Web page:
And those best-practices yield six clicks per 10,000 views, and no sense that the brand cares, listens and is useful.

The truth of the matter is this: the web and all its corollary spinoffs as marketing media exist because of one thing: they're cheap. 

No brand has ever been built via the web. 

It is the domain of small space, fraudulent ad-buying processes, and machine-generated cliches and jargon.

Worse, because it is ostensibly cheap, it has destroyed every serious media in its way.

In the race to the bottom, the web has won. Its high Priest in Donald Trump. Its Minister of Propaganda is Steve Bannon.

Friday, November 18, 2016

On death. And print.

For a little short of two years now, mostly because it seems no one else wants to do it, I've written just about every print ad my agency has produced for the account I work on.

Print ads, I'll admit, can be excruciating little things, like those rare South American parasites that get under your skin and eat you alive.

First off is the democracy problem.

Because everybody has a keyboard in front of them from about the time they can toddle, everybody assumes they can write. 

That makes everyone a critic. 

That means it's not unusual, cancel that, it's all too usual to literally go through a round of revisions per word you write. So, if your copy has 65 words, it's uncannily certain that you go through 65 rounds of changes.

I think I stand on firm ground when I say that maybe not all of these changes are wise, or artful, or substantive, or even thoughtful.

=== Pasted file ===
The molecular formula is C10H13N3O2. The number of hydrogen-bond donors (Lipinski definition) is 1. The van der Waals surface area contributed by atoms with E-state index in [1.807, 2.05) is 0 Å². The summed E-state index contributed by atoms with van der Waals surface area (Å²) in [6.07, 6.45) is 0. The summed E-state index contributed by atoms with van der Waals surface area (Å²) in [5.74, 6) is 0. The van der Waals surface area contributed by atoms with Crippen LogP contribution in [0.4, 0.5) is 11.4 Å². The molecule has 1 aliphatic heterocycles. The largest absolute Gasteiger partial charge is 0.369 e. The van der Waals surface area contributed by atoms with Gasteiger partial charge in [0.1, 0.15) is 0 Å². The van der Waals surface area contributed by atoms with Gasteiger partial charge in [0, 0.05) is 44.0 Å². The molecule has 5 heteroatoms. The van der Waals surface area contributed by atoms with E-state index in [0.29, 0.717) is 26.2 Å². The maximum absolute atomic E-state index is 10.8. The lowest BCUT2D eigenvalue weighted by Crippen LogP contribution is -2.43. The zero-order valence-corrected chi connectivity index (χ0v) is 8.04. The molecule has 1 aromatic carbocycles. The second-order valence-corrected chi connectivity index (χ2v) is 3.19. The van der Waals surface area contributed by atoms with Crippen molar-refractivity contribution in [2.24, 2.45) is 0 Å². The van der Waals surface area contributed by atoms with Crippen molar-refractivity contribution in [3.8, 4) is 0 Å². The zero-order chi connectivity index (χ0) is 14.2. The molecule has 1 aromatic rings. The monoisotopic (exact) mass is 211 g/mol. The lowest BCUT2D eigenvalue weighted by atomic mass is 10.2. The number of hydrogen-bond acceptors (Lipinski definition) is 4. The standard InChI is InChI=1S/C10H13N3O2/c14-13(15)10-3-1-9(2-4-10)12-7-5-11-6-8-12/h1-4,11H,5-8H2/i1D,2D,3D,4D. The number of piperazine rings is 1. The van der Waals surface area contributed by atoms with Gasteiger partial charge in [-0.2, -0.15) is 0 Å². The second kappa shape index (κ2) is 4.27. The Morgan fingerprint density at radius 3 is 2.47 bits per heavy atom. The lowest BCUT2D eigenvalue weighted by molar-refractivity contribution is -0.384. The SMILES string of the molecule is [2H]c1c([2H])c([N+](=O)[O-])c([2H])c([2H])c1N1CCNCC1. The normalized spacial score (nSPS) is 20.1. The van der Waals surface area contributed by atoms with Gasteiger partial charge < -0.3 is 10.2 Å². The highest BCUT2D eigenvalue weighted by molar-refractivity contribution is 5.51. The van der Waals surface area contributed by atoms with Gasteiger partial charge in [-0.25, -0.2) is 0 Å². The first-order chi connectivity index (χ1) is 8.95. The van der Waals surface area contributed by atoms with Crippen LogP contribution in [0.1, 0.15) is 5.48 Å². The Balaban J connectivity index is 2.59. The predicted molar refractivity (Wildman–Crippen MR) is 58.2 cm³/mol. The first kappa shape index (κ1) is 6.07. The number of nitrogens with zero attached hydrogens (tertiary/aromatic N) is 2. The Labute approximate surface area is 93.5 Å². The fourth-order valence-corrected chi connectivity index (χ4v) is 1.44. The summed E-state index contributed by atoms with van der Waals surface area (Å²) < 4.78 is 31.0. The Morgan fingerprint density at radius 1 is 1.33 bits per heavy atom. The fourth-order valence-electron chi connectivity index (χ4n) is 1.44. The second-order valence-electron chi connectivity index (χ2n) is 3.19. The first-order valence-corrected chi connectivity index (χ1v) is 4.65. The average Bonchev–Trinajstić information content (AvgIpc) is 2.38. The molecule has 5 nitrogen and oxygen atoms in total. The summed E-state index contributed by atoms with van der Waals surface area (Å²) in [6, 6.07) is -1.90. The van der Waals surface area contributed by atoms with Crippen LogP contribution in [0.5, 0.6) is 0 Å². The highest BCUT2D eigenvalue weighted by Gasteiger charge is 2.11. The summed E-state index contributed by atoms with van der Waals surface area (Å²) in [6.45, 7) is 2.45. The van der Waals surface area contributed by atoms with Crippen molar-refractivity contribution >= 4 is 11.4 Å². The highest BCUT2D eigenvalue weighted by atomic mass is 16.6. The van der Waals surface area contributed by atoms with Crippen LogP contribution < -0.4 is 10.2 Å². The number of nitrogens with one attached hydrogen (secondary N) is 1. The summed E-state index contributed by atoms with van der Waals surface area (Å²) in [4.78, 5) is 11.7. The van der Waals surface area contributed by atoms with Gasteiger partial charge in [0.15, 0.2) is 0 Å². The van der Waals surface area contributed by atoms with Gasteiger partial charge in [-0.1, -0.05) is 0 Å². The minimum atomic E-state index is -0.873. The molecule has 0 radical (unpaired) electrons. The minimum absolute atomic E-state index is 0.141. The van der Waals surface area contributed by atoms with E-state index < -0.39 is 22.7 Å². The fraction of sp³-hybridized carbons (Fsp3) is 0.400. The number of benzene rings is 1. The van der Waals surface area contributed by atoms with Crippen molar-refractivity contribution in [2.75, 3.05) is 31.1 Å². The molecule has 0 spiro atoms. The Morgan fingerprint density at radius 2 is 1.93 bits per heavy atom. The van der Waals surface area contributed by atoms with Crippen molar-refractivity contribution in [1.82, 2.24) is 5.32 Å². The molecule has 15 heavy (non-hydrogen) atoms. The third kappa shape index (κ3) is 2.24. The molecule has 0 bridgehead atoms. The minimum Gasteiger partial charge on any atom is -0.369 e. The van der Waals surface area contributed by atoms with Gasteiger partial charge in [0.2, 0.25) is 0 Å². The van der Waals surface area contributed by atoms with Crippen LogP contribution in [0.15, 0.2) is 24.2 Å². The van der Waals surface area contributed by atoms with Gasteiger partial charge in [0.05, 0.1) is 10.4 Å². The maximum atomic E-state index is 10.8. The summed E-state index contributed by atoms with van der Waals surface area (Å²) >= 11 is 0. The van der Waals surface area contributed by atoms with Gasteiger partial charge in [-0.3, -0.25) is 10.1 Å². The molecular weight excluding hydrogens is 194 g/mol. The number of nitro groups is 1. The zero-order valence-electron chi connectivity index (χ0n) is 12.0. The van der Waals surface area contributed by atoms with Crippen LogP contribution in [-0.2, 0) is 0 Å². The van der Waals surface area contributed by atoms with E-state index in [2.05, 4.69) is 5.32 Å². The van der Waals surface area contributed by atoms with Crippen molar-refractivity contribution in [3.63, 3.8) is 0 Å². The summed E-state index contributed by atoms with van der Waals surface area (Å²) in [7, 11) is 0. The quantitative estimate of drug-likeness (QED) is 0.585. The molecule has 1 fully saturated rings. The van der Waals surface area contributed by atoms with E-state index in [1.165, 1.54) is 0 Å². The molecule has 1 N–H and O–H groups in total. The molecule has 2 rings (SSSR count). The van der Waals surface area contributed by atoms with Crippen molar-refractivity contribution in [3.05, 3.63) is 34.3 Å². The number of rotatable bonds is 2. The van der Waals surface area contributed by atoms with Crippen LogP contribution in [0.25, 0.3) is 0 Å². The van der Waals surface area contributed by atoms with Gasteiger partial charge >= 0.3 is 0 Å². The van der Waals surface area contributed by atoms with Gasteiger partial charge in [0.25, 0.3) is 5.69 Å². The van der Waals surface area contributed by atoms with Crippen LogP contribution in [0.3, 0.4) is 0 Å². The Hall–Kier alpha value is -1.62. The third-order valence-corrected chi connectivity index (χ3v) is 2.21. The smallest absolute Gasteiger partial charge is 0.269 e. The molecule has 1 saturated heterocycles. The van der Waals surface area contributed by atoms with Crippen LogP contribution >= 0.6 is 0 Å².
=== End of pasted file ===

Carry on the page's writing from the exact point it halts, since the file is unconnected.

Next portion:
But still, they persist.

I think of an old British seaman flogged for stealing an extra ration of grog. He passed out from pain after six or seven lashes. Still, they gave him the full dozen.

But as the changes persist, the writer must persist too. You have to fight through every one. If the suggested change makes things 2% worse, how you handle the suggestion must improve the ad by 2%.

That's all you can do.

Print as a medium--for some reason we call it a channel nowadays--doesn't get you a lot of respect. I'd guess that there are major marketers who never even do a print ad. So much of our "reading" world has shifted to digital. Besides, who has the time?

But still, I believe there is something powerful about something you can hold in your hands, examine and read. As transitory as print is, there's something indelible in it.

There is something in print, I believe, that is important to brands. 

Because good print is "the right length," neither too long nor too short, it forces a concentrated clarity of thought. It forces 'thinking through.'

I know print is a dead medium.

But we could use more of it.

Thursday, November 17, 2016

Orwell that ends well.

I've been thinking a lot lately--the reason why is obvious--of a quotation by George Orwell from "1984."

"In a time of universal deceit, telling the truth is a revolutionary act."

That certainly works for our world today.

But did Orwell stop a little short?

Should he have worked a little longer?

What about this:

"In a time of universal mean-ness, being kind is a revolutionary act."

Or this:

"In a time of rampant know-nothingness, fact-finding is a revolutionary act."


"In a time of bombast and bluster, being soft-spoken is a revolutionary act."
And now some thoughts from Neil of "Amusing Ourselves to Death."